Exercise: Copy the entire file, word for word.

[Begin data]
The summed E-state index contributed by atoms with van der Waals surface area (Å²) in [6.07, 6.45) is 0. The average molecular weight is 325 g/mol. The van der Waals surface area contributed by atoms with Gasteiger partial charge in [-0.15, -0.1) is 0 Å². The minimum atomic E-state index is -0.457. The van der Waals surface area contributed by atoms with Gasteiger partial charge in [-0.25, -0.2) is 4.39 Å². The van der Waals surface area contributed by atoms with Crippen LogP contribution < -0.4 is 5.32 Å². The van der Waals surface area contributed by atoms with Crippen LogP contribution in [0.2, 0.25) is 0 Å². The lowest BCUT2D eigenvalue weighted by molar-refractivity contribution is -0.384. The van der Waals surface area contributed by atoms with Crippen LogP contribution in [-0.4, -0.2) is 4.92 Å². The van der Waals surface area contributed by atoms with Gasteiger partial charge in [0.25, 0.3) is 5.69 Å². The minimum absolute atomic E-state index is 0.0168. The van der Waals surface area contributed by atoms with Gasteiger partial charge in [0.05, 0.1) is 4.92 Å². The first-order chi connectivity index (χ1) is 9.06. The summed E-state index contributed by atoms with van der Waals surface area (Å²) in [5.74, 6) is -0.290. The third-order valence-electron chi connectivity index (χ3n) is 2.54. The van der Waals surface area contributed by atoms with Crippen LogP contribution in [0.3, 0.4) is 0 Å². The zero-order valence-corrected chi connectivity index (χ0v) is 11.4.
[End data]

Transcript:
The summed E-state index contributed by atoms with van der Waals surface area (Å²) in [6.07, 6.45) is 0. The average molecular weight is 325 g/mol. The van der Waals surface area contributed by atoms with Gasteiger partial charge in [-0.15, -0.1) is 0 Å². The minimum atomic E-state index is -0.457. The van der Waals surface area contributed by atoms with Gasteiger partial charge in [-0.25, -0.2) is 4.39 Å². The van der Waals surface area contributed by atoms with Crippen LogP contribution < -0.4 is 5.32 Å². The van der Waals surface area contributed by atoms with Crippen LogP contribution in [0.2, 0.25) is 0 Å². The lowest BCUT2D eigenvalue weighted by molar-refractivity contribution is -0.384. The van der Waals surface area contributed by atoms with Crippen LogP contribution in [-0.4, -0.2) is 4.92 Å². The van der Waals surface area contributed by atoms with Gasteiger partial charge in [0.25, 0.3) is 5.69 Å². The minimum absolute atomic E-state index is 0.0168. The van der Waals surface area contributed by atoms with Gasteiger partial charge in [0.05, 0.1) is 4.92 Å². The first-order chi connectivity index (χ1) is 9.06. The summed E-state index contributed by atoms with van der Waals surface area (Å²) in [5.74, 6) is -0.290. The third-order valence-electron chi connectivity index (χ3n) is 2.54. The van der Waals surface area contributed by atoms with Crippen LogP contribution in [0.3, 0.4) is 0 Å². The zero-order valence-corrected chi connectivity index (χ0v) is 11.4.